Mentoring new nurses, whether they are new grads or have recently achieved an advanced practice status, is something we all have to learn to do to help solve the nursing shortage. Studies show that 20% of first year nurses will leave the profession within a year. We have to stop the bleeding. Mentoring is not preceptoring. It’s about providing support and nurturing; not instructions for a procedure or task.
Ask ten nurses to take a seat at a long table and provide each of them with an orange, a syringe, a vial of sterile water, non-sterile gloves, an alcohol prep pad and a band aid. Then instruct them to demonstrate how they would teach a patient how to give an IM injection using these materials.
Arrange to video tape each person, and have them do their demonstrations simultaneously. Review the video and almost certainly you will have ten different approaches to this task.
Then ask them to demonstrate this to the rest of the group one at a time. If you compare the two tapes of each person, you will probably see slight differences based on what they have learned from the other nurses - a product of mentoring in nursing. Some may add something and others may subtract something. Most of them will probably rate this as a highly stressful experience.
As nurses, we are taught to educate patients. This is not the stressful task. Nurses are highly competitive individuals who are collectively known to eat their young. Being asked to demonstrate skills in front of peers is stressful. And yet, each of the ten nurses would have learned something from technique to demonstrating confidence.
It takes at least a year for a new nurse to gain confidence and to feel comfortable in his/her role as a practicing nurse. We’ve all been there. As students, we had one or maybe two patients at a time. Then, one day we graduated and the next day we had four to six patients, and the staff was no longer friendly or helpful.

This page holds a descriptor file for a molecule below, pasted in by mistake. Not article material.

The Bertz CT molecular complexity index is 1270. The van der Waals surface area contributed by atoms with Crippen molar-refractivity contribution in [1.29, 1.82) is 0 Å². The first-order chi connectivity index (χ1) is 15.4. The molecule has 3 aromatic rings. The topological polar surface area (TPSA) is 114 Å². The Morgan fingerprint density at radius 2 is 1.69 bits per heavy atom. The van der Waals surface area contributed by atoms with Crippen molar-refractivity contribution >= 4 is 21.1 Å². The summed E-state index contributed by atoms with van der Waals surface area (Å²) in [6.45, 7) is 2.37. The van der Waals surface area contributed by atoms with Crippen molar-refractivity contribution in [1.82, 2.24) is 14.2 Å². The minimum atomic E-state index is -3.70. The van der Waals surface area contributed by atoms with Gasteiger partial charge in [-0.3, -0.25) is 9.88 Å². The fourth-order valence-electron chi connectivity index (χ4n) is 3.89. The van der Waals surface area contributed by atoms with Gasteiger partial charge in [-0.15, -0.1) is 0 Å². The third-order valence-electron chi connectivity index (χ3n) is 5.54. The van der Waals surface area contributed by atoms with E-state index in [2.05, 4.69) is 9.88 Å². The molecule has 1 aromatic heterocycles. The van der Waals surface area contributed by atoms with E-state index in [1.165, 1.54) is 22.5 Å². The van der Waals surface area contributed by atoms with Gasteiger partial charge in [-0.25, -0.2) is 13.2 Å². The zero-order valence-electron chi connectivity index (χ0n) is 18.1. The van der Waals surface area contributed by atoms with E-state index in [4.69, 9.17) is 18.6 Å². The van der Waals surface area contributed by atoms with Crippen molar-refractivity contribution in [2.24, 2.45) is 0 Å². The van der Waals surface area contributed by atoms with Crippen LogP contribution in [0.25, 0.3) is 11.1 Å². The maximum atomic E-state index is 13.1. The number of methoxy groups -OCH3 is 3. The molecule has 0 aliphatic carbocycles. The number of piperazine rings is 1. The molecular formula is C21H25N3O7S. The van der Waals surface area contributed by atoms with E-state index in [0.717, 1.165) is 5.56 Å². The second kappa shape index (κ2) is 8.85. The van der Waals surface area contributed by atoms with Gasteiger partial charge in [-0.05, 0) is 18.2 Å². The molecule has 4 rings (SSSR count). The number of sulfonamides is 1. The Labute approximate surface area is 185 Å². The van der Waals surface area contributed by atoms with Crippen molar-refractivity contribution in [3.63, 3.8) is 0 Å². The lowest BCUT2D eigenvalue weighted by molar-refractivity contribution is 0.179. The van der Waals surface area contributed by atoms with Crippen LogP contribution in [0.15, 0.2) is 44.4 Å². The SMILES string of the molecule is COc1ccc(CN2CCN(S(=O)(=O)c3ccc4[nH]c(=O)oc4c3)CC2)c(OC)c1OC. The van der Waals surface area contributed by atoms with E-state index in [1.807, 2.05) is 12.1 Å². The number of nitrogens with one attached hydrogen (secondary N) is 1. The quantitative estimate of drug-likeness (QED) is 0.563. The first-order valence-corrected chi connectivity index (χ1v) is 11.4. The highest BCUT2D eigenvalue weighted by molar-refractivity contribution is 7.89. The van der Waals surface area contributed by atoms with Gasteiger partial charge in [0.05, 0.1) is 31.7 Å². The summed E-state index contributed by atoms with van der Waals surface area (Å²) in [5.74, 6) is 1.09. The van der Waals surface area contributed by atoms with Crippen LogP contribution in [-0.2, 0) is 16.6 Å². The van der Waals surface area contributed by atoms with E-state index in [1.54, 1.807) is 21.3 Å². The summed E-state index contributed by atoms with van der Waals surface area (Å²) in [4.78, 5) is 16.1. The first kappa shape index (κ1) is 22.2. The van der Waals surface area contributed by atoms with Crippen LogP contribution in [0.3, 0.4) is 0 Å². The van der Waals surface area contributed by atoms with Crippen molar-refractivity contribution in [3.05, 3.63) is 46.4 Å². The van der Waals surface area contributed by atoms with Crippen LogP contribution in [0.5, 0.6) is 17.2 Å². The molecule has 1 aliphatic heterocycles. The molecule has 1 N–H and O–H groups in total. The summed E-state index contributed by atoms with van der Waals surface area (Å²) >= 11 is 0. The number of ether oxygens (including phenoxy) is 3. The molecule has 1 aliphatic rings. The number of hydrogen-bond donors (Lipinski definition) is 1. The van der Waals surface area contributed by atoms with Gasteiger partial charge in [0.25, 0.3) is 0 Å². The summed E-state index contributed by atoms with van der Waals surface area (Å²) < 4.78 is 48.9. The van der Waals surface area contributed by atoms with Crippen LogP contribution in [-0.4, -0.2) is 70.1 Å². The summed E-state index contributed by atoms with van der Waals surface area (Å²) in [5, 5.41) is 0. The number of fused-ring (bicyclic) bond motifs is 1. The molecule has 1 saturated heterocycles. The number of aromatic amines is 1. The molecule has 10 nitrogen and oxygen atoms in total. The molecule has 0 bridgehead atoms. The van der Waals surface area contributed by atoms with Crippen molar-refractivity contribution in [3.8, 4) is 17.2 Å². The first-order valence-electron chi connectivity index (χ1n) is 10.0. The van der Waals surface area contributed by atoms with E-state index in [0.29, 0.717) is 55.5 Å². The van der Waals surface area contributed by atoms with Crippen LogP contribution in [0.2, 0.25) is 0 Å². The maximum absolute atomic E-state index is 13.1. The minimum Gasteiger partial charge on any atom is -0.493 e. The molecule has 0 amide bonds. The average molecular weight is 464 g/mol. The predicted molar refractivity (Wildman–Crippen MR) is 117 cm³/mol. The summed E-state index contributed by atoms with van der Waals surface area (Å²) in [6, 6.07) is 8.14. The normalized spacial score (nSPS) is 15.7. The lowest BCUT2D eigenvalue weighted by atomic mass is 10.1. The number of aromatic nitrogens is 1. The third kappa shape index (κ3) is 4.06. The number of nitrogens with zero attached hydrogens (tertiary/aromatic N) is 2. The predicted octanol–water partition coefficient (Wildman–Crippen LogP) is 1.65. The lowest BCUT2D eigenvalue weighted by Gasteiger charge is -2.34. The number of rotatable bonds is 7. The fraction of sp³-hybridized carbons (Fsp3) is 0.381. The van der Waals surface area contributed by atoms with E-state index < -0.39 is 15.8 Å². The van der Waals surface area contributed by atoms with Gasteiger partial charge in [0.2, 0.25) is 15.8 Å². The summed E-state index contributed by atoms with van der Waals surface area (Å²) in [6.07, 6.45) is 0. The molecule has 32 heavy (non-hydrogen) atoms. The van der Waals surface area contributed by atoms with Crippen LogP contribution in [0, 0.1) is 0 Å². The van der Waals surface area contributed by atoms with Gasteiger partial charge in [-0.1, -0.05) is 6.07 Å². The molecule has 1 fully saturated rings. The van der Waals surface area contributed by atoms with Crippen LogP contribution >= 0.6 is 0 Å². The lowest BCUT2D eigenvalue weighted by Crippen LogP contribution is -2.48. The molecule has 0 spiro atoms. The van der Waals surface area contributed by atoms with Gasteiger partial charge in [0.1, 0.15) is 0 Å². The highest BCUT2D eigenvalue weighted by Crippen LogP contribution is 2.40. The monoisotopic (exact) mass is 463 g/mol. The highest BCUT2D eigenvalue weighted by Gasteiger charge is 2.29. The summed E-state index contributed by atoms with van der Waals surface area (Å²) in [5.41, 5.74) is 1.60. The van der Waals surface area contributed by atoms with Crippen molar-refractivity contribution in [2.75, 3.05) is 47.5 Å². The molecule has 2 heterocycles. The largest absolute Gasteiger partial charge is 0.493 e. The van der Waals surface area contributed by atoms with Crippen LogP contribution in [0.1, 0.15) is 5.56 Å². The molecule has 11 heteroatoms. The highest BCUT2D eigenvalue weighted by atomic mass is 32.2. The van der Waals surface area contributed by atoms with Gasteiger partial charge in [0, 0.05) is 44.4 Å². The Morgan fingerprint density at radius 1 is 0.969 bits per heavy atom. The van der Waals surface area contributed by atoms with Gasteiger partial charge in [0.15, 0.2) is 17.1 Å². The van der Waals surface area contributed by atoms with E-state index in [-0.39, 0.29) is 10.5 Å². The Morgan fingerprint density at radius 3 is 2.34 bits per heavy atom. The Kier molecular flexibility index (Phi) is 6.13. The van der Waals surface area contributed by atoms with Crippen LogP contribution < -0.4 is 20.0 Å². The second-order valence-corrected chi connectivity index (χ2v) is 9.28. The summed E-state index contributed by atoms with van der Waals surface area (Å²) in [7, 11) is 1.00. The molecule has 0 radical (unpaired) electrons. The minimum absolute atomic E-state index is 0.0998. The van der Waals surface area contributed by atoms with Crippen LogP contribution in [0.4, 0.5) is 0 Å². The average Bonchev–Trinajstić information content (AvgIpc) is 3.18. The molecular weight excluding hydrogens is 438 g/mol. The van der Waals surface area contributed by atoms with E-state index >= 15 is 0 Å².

Nursing is one of the most physically and emotionally challenging professions. If nurses don’t continually replenish themselves, they have literally nothing left to give. Nurturing another nurse along with their own assignment can put a tremendous strain on anyone. However, if as a whole, the unit takes on the task of nurturing the new nurse, it can make a big difference in whether s/he stays or leaves. Sharing the task of nurturing spreads the burden and no one is any more taxed than the rest.
This is, of course, much easier said than done. However, it is something that nurses need to learn to do if working conditions are to improve and the nursing shortage is to be addressed.
Some facilities are making headlines and headway with long term orientation programs for new grads and nurses returning to the field. These programs last anywhere from six months to one year. The staff development or nursing education department takes on the primary responsibility for mentoring the nurses and provides leadership and direction to the unit’s staff to follow through and provide feedback.
Where these programs are not available, nurse leaders, educators and managers need to begin the task of mentoring their staff members on how to nurture new nurses.
Each of us will perform a task in a slightly different manner. Some are better teachers and some are better at performing tasks and procedures. That doesn’t make us any more or less of a nurse. The letters after our names mean we have some level of specialized education, but we are all nurses.
We need to break down the barriers and use our skills together to provide quality care and outcomes for the patients. Mentoring in nursing allows us to become stronger and better at what we do and how we do it.